France & Penalty Shoot-Outs – the uncomfortable conversation

Two World Cups, a quarter-final of EURO 2021. This is what the penalty shootouts have cost the French national team in just 16 years. No nation has done worse in this exercise during this time period. Three shoot-outs, three defeats, three of the biggest disappointments in the history of Les Bleus.

After the elimination against Switzerland in the Round of 16 of the Euros last year, Didier Deschamps, Hugo Lloris and Raphaël Varane all spoke of penalty shootouts as a “lottery.”

The goalkeepers of the France team have – collectively – not stopped a penalty in a shootout since that of Demetrio Albertini in the quarter-finals of the 1998 World Cup. Hugo Lloris remains on nine penalties conceded in shootouts for Les Bleus: five against the Switzerland and four, Sunday, against Argentina.

These failures are primarily those of the goalkeepers and therefore currently sit with today’s captain of the France team. On average, according to a 2019 study, a goalkeeper saves 17.5% of penalties in a shootout. Over his entire career, and removing off-target penalties from his record, Lloris’ save percentage peaked at 8.7% (9 stopped out of 103 attempts on target) before Sunday night’s shootout. He remains on a terrible run, for club and national team combined, of 13 penalties that he’s failed to save consecutively because. although he won the last shootout with Tottenham against Chelsea, he owed that to the attempt that hit the post from Mason Mount (September 2020).

To find traces of a penalty stopped by Hugo Lloris in a shootout, you have to go back to the 2012 Trophée des Champions and two saves on Gaëtan Charbonnier and Henri Bédimo. Again, his shootout statistics are slightly below average with a save percentage of 16.7% (20 shots against, four stopped and one on the post). It is obviously not about questioning the talent of one of the two greatest French goalkeepers in history. But simply acknowledging a weakness that ends up costing France dearly.

In March 2019, Lloris himself admitted his limitations in shootouts, in an interview with L’Équipe: “I think that the hardest thing is to remain simple in his approach. There are goalkeepers who do it very well, and me, this is not the case. Some shooters are waiting for the slightest movement of the goalkeeper, and the very last moment. I would like to delay the shooter’s decision a little more, in general.” Sunday, against Argentina, this interplay was striking, especially on Messi’s shootout effort where Lloris dives very early and gives a clear indication to his opponent before he struck.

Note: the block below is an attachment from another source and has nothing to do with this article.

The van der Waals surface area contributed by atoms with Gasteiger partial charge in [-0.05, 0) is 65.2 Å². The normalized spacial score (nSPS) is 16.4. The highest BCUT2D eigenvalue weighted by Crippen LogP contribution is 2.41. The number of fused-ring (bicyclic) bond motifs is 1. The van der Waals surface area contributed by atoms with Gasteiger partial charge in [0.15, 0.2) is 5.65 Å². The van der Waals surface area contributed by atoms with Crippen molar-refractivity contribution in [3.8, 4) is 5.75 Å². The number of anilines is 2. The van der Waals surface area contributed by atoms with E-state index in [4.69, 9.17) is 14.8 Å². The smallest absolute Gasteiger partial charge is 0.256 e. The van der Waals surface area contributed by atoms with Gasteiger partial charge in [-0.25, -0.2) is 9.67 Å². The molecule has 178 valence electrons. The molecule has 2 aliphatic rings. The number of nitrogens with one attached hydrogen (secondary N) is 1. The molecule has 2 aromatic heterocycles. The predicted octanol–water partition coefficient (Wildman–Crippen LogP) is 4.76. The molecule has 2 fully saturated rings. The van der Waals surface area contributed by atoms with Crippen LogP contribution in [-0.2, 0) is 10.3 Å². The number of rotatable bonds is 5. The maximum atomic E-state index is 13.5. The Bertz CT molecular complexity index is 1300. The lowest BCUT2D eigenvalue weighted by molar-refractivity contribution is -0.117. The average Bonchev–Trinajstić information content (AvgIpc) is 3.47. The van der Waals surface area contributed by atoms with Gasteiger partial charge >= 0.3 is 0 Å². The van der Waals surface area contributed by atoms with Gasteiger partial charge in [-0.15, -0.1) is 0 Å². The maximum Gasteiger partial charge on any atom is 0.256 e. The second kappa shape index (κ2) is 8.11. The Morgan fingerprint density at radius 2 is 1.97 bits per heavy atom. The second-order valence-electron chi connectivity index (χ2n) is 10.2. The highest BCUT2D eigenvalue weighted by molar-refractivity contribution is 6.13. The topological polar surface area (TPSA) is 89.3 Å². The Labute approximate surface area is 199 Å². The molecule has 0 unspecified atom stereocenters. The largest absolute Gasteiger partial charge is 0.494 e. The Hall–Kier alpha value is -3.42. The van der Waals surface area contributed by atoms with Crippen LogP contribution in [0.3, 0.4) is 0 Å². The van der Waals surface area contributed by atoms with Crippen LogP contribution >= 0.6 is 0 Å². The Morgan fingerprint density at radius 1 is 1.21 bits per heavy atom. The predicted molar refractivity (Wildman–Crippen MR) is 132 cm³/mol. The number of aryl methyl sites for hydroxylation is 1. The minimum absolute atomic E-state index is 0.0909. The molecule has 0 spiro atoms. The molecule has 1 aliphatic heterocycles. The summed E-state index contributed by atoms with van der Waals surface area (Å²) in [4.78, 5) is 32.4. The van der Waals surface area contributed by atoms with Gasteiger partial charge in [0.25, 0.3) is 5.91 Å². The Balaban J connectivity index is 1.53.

While, at the other end of the field, Emiliano Martinez grew in goal throughout the shootout, getting in French heads, Lloris didn’t achieve the same vis-à-vis the opponent’s takers. And these sessions are also a question of attitude. Whilst the Argentinian goalkeeper chucked the ball very far away to force Aurélien Tchouaméni out of his routine, Lloris did not engage in any underhanded manoeuvres.

Yassine Bounou, Emiliano Martinez, Dominik Livakovic have however shown the path to follow: destabilise the opponent, get into his head, be as big as possible in the goal, do some feinting on his line. “Today, with the analysts, we have all the elements. But there is a randomness involved where the shooters are able to strike anywhere. We can put things in place, and they can place it somewhere else. There is a part of it that is based on instinct and feeling too. Some goalkeepers excel more than others, they have their little secrets,” – this was Lloris’ sentiments on shootouts prior to the Round of 16 World Cup match vs Poland.

France’s reserve goalkeepers at this World Cup did not have much of a better record at penalty shootouts than Hugo Lloris.

Steve Mandanda has made 6 saves in 75 shootout attempts and Alphonse Areola has made 3 saves in 42 shootout attempts.

“You can take all the penalties you want in training, you will never recreate the conditions for a match, let alone a World Cup final: 120 minutes in the legs, the pressure of spectators, what’s at stake, the weather. It looks nothing like it, so it is useless” – this was Didier Deschamps’ perspective on shootouts before the 2018 World Cup final vs Croatia.

Does this haphazard approach need to be changed?

Some good news for Les Bleus fans – the man expected to be the future #1 for France, AC Milan goalkeeper Mike Maignan, has a very impressive penalty stopping record: with 23% of penalties saved (9 out of 39 attempts on target in his career), the former Lille man, who is establishing himself as the successor to Lloris, will have his case to make. If he hadn’t been injured for this tournament, would Didier Deschamps have had the courage to bring him into play last Sunday especially for the shootout? Another question that will haunt us for some time.


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